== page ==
Saturday, January 25, 2014

Bob Dylan's Movie History

Oscar season got me thinking about music and the movies and that led to my  favorite atypical Bob Dylan album, the soundtrack for Pat Garrett & Billy The Kid, for some easy listening.
When it was first released in 1973, Dylan made news for his debut as an actor along with another singer-songwriter, Kris Kristofferson. Dylan didn’t turn any heads with his performance but Kris was propelled into Hollywood orbit as the reluctant hero/heartthrob. The critics panned the movie as less than stellar Sam Peckinpah.

With one exception, Dylan’s role in writing the unusual soundtrack for the film did not make a lot of waves, although it was nominated for a Grammy and a BAFTA award.
The exception was “Knockin’ on Heaven’s Door” which became a hit for him, reaching #12 on the Billboard charts. The song took on a classic life of its own when Eric Clapton covered it, Guns & Roses revived it and then gained a special poignance when Warren Zevon recorded it for his final album released just before his death.

What seems overlooked is the seminal role this soundtrack made in moving the film story along with both its music and the lyrics. Until then, movie music (other than musicals) was either background and theme music or, as in the case of American Grafitti used to provide counterpoint to the plot developments.

But Dylan and Peckinpah saw an opportunity to try something different. Use the music to set the tone and lay the ground work for the back story but also to interpret events and drive the action.  It is some of Dylan’s must entertaining music.

How’s this for a setup that captures the story (we all know by heart) and the dilemma of the outlaw:
There’s guns across the river aiming at you
Lawmen on your trail they’d like to catch ya
Bounty hunters too they’d like to get ya
Billy they don’t like you to be so free

And of course, nothing captures the last moments of consciousness like these lyrics: 
Mama put my guns in the ground
I can’t shoot them anymore
That long black cloud is coming down
I feel like I’m knockin on heaven’s door

The movie is the sort of grade B western that I like watch again to see how Peckinpah directs and to enjoy James Coburn along with western actors like Richard Jaeckel, Jack Elam and Katy Jurado.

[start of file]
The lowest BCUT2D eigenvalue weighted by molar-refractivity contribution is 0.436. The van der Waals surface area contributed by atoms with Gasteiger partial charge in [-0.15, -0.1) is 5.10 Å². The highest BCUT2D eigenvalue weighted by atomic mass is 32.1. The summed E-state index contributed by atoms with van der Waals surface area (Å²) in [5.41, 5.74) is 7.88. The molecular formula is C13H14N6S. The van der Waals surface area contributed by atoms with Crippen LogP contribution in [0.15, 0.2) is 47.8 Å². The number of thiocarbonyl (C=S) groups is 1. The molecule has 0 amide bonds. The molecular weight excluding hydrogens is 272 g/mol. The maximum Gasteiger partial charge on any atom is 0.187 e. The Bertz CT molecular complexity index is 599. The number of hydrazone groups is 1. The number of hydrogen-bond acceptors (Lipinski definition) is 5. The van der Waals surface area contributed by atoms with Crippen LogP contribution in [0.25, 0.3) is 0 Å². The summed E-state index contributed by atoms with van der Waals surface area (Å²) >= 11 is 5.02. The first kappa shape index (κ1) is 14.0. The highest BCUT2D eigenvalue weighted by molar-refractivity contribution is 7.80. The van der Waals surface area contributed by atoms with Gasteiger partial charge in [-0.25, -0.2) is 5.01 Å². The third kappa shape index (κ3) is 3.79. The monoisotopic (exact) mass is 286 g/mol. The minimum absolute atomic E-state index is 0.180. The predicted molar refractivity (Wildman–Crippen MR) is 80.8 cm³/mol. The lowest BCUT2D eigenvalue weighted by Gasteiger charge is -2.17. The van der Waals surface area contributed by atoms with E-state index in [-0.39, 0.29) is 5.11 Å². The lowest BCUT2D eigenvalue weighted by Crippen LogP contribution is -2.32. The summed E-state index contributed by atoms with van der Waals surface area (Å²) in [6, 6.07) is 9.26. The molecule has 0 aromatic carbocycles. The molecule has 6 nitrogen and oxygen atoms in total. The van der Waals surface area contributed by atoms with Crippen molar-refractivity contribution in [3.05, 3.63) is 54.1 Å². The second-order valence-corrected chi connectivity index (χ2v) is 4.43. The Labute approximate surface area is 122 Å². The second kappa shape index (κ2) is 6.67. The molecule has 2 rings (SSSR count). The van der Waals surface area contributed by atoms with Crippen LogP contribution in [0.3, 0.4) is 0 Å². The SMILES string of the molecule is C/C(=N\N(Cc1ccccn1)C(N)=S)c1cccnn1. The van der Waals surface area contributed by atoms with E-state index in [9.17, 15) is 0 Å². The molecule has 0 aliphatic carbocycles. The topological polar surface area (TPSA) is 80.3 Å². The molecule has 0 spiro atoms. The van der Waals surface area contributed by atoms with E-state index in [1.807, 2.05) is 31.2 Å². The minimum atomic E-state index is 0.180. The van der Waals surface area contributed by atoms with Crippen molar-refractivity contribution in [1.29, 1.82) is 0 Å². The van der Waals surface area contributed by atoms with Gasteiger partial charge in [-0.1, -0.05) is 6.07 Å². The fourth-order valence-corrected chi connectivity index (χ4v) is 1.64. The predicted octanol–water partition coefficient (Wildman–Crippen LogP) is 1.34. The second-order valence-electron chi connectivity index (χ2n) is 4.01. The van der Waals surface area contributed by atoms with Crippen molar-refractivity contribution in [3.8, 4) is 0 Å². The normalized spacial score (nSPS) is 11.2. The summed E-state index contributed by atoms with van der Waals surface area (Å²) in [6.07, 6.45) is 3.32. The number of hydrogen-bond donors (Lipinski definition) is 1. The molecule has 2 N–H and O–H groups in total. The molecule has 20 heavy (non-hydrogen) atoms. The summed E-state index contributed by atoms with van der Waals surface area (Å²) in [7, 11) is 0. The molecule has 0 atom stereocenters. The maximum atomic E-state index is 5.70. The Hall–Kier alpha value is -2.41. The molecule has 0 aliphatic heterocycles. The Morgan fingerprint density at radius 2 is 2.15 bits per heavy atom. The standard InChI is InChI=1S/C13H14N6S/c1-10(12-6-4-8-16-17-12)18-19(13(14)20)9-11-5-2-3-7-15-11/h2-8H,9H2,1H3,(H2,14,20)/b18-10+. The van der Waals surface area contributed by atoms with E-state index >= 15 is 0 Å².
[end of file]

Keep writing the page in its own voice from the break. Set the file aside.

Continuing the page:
The album sounds great after forty years because Dylan’s voice is young and mellow and he works with the best musicians: Booker T, Russ Kunkel (exquisite bongos on “Cantina Theme”) Jim Keltner and Roger McGuinn.

Today you cannot go to a movie without a soundtrack of rock and pop songs that are used to describe characters' moods or situations while they jog, drive or stare into the distance.
Many of those songs are Dylan’s. IMDB lists 439 audio credits for him and he won an Oscar for "Things Have Changed in 2001 from Wonder Boys. And some movies have created standout albums that capture good musical history (Big Chill, The Blues Brothers, Forest Gump.)  

But as we wade through another awards season, don't forget this turning point in movie music from Dylan.

There’s always one more notch and four more aces
Billy you’re playing all alone

Saturday, January 4, 2014

Tributes: From Billy Joel to Phil Everly

One of the pleasures of the holiday season is seeing honors for music legends and going over best of the year lists that open doors to new music and tribute albums. Here’s a brief survey.

HBO’s wonderful tribute to Stephen Sondheim, Six By Sondheim, directed by James Lapine, combines the best of traditional documentary interviews and music clips to take us from “West Side Story” through “Sundays in the Park with George.” The kinescopes from Broadway stage shows contained come vintage performances, like Mandy Patinkin as Georges Seurat. 

The interviews with Sondheim showcased his take on the creative process and his reverence for those who influenced him including personal mentor Oscar Hammerstein II, Jerome Kern and Hal Prince. It seemed unusual that such a giant (eight Tonys, eight Grammys, a Pulitzer, an Academy Award) could be so reflective and articulate about music and writing.

At the Kennedy Center (where I first heard “Send in the Clowns”) the musical honors also included some wonderful documentary footage as well as some lushly produced performances by stars paying tribute to legends. On hand to salute Herbie Hancock (“the hippest guy in the room”) was Snoop Dog and his diamond studded mic holder along with combos led by Chick Corea and Wayne Shorter. Harry Belafonte and Buddy Guy were there for Carlos Santana. Tony Bennett set up the biography of Billy Joel and then some big guns weighed in on his classics, including Don Henley, Garth Brooks and Rufus Wainwright. They performed in front of a stage-to-ceiling keyboard and closed the show with “Piano Man” before a standing, singing audience. It’s hard to find a comparable case where a signature song that became a classic anthem also mirrored the life of its creator.

Finally Anthony DeCurtis of Rolling Stone and Bob Edwards of XM radio tipped me to two tribute albums worth purchasing.  The first is Sing Me The Songs: Celebrating the Work of Kate McGarrigle. Performing the songs of the late Canadian artist (“Heart Like A Wheel”) are her children, Martha and Rufus Wainwright, her sister, Anna, Emmy Lou Harris and Norah Jones.

Jones is also one half  of the duo in a cover album of songs by the Everly Brothers with Green Day’s Billie Joe Armstrong.  Those sibling harmonies that hooked us all as teenagers and influenced a generation of rockers get a much-deserved spotlight on For Everly. It is nice to know Phil got to hear it before he passed away this week.